Student support services
Education institutions in Australia are among some of the best in the
world offering modern and innovative facilities that will ensure your
time as a student is positive and valuable, preparing you for a
successful career in your chosen field.
Student support forms a large part of Australia’s education system.
Institutions take their responsibility to student welfare seriously.
They provide specialist services to help international students adjust
to life and study in Australia and to achieve their goals.
This includes student services such as:
- language tuition;
- designated international student advisers;
- on-arrival reception and orientation programs; and
- health, counselling, accommodation and employment services.
Many Australian education institutions are like mini communities, so
not only will you be able to undertake your studies amid world-class
learning facilities, you will also be able to enjoy the social side of
studying as well. You can join a club or society, improve your health
and fitness in the gym, join a sports team or attend a social event.
Australian education institutions offer a range of facilities including:
- health and counselling;
- student accommodation;
- child care;
- clubs and societies;
- prayer and worships rooms;
- career services;
- banking, shopping and food outlets;
- social clubs and events; and
- sport and fitness facilities.
Australia has a number of student associations representing and assisting students from Australian educational institutions.
National associations include:
- Council of Australian Postgraduate Associations (CAPA) www.capa.edu.au – protecting and promoting the interests of Australia’s postgraduate students; and
- National Union of Students (NUS) www.unistudent.com.au – peak representative body of all tertiary students in Australia; and
- Council of International Students Australia (CISA) www.cisa.edu.au-
national peak student representative body for international students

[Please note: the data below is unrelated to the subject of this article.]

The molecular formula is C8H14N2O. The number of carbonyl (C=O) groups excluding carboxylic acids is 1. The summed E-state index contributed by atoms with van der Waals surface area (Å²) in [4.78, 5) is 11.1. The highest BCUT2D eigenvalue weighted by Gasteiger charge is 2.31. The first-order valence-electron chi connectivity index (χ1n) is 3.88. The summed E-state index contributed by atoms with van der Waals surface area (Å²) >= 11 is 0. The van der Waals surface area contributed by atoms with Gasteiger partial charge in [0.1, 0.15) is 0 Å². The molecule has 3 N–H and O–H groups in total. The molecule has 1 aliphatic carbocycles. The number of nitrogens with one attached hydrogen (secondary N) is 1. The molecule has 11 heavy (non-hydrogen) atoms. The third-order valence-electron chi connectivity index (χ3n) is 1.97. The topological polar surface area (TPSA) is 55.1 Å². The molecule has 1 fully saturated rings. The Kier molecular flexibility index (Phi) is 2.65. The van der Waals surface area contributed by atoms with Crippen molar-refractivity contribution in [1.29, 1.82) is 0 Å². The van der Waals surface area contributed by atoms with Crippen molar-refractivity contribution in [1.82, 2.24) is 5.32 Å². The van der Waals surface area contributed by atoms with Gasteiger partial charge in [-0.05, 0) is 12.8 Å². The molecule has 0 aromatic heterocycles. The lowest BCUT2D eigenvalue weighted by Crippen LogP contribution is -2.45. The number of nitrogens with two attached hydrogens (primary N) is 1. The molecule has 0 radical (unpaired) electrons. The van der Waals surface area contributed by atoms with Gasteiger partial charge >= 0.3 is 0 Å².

studying at the postgraduate, undergraduate, private college, TAFE,
ELICOS and foundation level.
Other student representative bodies include:
- Australian Federation of International Students (AFIS) www.internationalstudents.org.au – assisting international students in maximizing the scope and potential of their experience living and studying in Australia;
- Australian Law Students Association (ALSA) www.alsa.net.au – peak representative body for law students in Australia;
- Australian Medical Students Association (AMSA) www.amsa.org.au – peak representative body for Australian medical students; and
- National Australian Pharmacy Students Association (NAPSA) www.napsa.org.au – represents the interests of undergraduate and masters student members studying at 11 universities across Australia.
Most educational institutions in Australia have their own student
associations. For more information visit the student services section of
your education institution.
Students with a disability
Australia has laws that protect individuals from discrimination in
many areas of public life, including education. A person with a
disability has just as much right to study at an educational institution
as any other student. This means that education providers cannot:
- refuse admission on the basis of disability;
- accept a student with a disability on less favourable terms than other students (for example, asking for higher fees); and
- deny or limit access to a student with a disability (for
example, not allowing access to excursions, or having inaccessible
student common rooms or lecture facilities).
Many institutions offer services for students who require assistance
with their studies because of a disability or chronic medical condition.
There may include voice-recognition software, hearing aids or
note-taking services. You should contact your institution several weeks
before you arrive to make the appropriate arrangements for your specific
Institutions must make every effort to accommodate a student with a
disability. However, the institution is not legally required to make
modifications if the changes involve major difficulties or unreasonable
cost. The institution has to prove the changes are unjustified and,
before making such a claim, must have direct discussions with the
student and seek expert advice.
If you are experiencing a problem with your provider, your first
course of action should be to discuss it with them. If informal
discussions do not resolve the problem, you have the option of lodging a
formal complaint. Providers are required to have a process for students
to register complaints.
If you feel you have a legitimate complaint that is not being
recognised by your education provider, you should approach the
Australian Human Rights Commission. Confidential enquiries can be made
by telephone but a formal complaint must be lodged in writing before the
commission can take action.
Read more about disability rights at: